As SLC arrived, so did Francois Hardy, but so much more quietly. “Everybody in Paris, in show business,” Jean-Marie observes, “was obsessed by America, because America is the future in this time. They’re all trying to look American. Suddenly Francoise arrives. She has a French name, she writes her lyrics, and she makes original stories in her music. She is the only one! Everyone else is a copy. And she had a French name.”
It’s her complete lack of ye’-ye’ loco-motion, her disinclination to twist disrhythmically, that distinguishes her. She will become, whether we in the English-speaking world ever got it or not, the first Girl With A Guitar. Silent, serene, seventeen, she stands in front of Jean-Marie and his camera and she captures the Canal St. Martin, le Tour Eiffel, him, his Nikon, and all the rest of us. She begins, mild and beatified and bemused, as if she happens to know the precise spot where Lourdes and Fatima triangulate with the 14th Arrondissement, as though she’s perfectly prescient about how many cats Jacques Dutronc will posess in Corsica in the year 2009. Presumably Jean-Marie treated her to a croque madame to celebrate before dropping her back home to la mere. He was, after all, as dazzled as the rest of us.

“She was extremely beautiful — she didn’t know it — and she was great, especially for a girl of her age, and especially for a guy who’s in love with her.” And what follows, what transpires, what we can still see, is the greatest series of photographs a lover has made of just how lovely his love is. And she is. Dante’s Beatrice was kind of butt-ugly by way of comparison. Nobody ever loved Marilyn Monroe or Audrey Hepburn nor Louise Brooks in quite this way.

But Jean-Marie cuts to the chase. Or in this case, the crash. “So we live together five years, and then one day she tellls me, ‘I’ve met someone.’ I met her when I was twenty-two, she was seventeen ... we were children. Ok, life separates us, voila... I said, ‘Alright, so I want to meet him....’ Because for me, it would not have been possible to not love the person that she loves, since I love her. She’s my best friend, so who she loves, I will love.” A pause. “So she presents me Jacques." Another pause, but shorter. "For at least two years, I was more in love with him than with her.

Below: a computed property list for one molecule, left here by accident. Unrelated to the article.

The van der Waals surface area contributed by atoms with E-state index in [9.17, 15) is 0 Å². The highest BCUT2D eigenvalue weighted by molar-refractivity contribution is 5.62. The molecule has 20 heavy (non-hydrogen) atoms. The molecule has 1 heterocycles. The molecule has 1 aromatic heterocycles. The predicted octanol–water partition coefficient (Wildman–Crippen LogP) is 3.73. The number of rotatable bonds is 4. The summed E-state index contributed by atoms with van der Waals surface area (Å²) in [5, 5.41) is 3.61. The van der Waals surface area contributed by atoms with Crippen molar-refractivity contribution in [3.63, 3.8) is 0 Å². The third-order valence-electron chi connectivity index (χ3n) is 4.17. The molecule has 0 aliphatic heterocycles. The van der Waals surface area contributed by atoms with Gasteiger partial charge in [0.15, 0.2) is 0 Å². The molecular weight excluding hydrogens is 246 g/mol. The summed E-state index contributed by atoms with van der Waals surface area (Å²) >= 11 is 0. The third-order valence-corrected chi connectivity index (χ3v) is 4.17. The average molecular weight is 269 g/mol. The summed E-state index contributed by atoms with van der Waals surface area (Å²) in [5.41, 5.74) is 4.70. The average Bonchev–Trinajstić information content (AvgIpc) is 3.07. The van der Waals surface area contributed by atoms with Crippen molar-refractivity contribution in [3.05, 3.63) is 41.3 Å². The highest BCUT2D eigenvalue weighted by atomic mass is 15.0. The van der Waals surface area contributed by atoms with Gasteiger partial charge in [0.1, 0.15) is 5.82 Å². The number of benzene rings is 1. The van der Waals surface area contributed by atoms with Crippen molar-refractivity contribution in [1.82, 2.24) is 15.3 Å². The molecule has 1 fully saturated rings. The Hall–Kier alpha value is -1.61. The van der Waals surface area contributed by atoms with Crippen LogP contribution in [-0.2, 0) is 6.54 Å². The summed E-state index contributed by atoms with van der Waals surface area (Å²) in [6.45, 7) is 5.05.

“And with his music, it’s the same thing as with Francoise six years before. These are the two who are saying things in their music, Francoise and Jacques, because all the rest of the singers are singing stupid lyrics, stupid copies of stupid songs.
“Plus Jacques had an.... insolence? Isn’t that the right word? So loose, so....almost aggressive, that all the people in the business, I mean all the singers, used to go and look at him ....What he was daring to do on stage, he was daring so much! When Giscard was President, a big charity show, and the announcer asks Jacques, ‘What do you think about singing in front of the President?’ And Jacques pushes the President — like this! — and says to the crowd, ‘I fuck him like a rat at the pinball machine!’" Jean-Marie is pensive. "Jacques was the most insolent person of all the Sixties and Seventies.”

“Eddie Barclay said, just before he died, ‘Today there is more business than show.’” Jean-Marie Perier

Looking at Jean-Marie’s photos of Francoise Hardy, a friend said, and with truth, “But she doesn’t look this way any longer.” C’est vrai; this can be said of us all. She has returned to be the sixty-some-year-old version of the petit-bourgois French schoolgirl she was when her life exploded merely because she wrote a few simple songs. She has fulfilled that girl’s destiny. But more, much more: Once Jean-Marie’s astonished, astonishingly loving photographic eye left her, once his eye fell more modestly away, she was free, in her way, to be perhaps even a bit more of an artist, but ever so less an icon. It’s easier to be an artist than an icon, and surely so for Francoise Hardy. Pursued hotly by Mick Jagger, by Bob Dylan, by Peter Sellers, by the florist’s assistant down the street, by any guy with eyes, she is now the mother of Thomas Dutronc, manouche guitarist, gypsy-esque Djangoist of much modesty and some style, who waited into his thirties before bothering to venture near the mass-media launching pad that was his inadvertant birthright; of whom his mother has said, in effect, in her way, “He’s really quite good....”

And an email, as I write, from Jean-Marie:

“Jacques has actually 30 cats.”

In journalism, accuracy is all.